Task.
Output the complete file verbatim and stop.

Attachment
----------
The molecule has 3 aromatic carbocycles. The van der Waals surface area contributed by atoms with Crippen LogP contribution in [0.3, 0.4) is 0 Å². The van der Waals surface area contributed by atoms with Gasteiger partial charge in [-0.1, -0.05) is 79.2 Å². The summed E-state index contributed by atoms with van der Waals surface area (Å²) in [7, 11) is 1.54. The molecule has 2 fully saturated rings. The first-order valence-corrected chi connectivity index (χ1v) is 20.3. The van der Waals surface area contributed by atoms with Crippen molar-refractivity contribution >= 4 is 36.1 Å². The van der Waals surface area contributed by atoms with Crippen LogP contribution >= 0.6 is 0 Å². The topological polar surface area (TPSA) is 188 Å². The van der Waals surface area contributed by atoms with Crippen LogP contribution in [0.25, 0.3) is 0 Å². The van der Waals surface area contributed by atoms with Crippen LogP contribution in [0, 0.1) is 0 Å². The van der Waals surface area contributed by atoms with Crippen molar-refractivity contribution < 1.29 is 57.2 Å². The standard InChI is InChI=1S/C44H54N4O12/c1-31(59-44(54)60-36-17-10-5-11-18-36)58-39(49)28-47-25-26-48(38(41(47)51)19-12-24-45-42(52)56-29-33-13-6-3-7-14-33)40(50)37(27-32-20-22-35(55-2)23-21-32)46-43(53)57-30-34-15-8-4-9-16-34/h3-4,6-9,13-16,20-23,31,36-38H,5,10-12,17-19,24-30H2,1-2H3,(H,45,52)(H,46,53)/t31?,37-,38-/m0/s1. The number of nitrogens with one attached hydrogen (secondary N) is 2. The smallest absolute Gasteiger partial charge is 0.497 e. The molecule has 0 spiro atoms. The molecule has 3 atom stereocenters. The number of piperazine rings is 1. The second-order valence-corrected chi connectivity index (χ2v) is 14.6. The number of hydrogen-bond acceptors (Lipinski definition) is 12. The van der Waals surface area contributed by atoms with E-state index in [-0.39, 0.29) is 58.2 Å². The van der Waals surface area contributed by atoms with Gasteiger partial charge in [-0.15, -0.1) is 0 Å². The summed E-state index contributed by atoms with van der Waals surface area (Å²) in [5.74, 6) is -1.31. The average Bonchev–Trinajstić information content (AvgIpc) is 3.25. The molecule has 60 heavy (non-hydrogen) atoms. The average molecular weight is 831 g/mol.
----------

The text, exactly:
The molecule has 3 aromatic carbocycles. The van der Waals surface area contributed by atoms with Crippen LogP contribution in [0.3, 0.4) is 0 Å². The van der Waals surface area contributed by atoms with Gasteiger partial charge in [-0.1, -0.05) is 79.2 Å². The summed E-state index contributed by atoms with van der Waals surface area (Å²) in [7, 11) is 1.54. The molecule has 2 fully saturated rings. The first-order valence-corrected chi connectivity index (χ1v) is 20.3. The van der Waals surface area contributed by atoms with Crippen molar-refractivity contribution >= 4 is 36.1 Å². The van der Waals surface area contributed by atoms with Crippen LogP contribution >= 0.6 is 0 Å². The topological polar surface area (TPSA) is 188 Å². The van der Waals surface area contributed by atoms with Crippen LogP contribution in [0.25, 0.3) is 0 Å². The van der Waals surface area contributed by atoms with Crippen LogP contribution in [0, 0.1) is 0 Å². The van der Waals surface area contributed by atoms with Crippen molar-refractivity contribution < 1.29 is 57.2 Å². The standard InChI is InChI=1S/C44H54N4O12/c1-31(59-44(54)60-36-17-10-5-11-18-36)58-39(49)28-47-25-26-48(38(41(47)51)19-12-24-45-42(52)56-29-33-13-6-3-7-14-33)40(50)37(27-32-20-22-35(55-2)23-21-32)46-43(53)57-30-34-15-8-4-9-16-34/h3-4,6-9,13-16,20-23,31,36-38H,5,10-12,17-19,24-30H2,1-2H3,(H,45,52)(H,46,53)/t31?,37-,38-/m0/s1. The number of nitrogens with one attached hydrogen (secondary N) is 2. The smallest absolute Gasteiger partial charge is 0.497 e. The molecule has 0 spiro atoms. The molecule has 3 atom stereocenters. The number of piperazine rings is 1. The second-order valence-corrected chi connectivity index (χ2v) is 14.6. The number of hydrogen-bond acceptors (Lipinski definition) is 12. The van der Waals surface area contributed by atoms with E-state index in [-0.39, 0.29) is 58.2 Å². The van der Waals surface area contributed by atoms with Gasteiger partial charge in [-0.15, -0.1) is 0 Å². The summed E-state index contributed by atoms with van der Waals surface area (Å²) in [5.74, 6) is -1.31. The average Bonchev–Trinajstić information content (AvgIpc) is 3.25. The molecule has 60 heavy (non-hydrogen) atoms. The average molecular weight is 831 g/mol.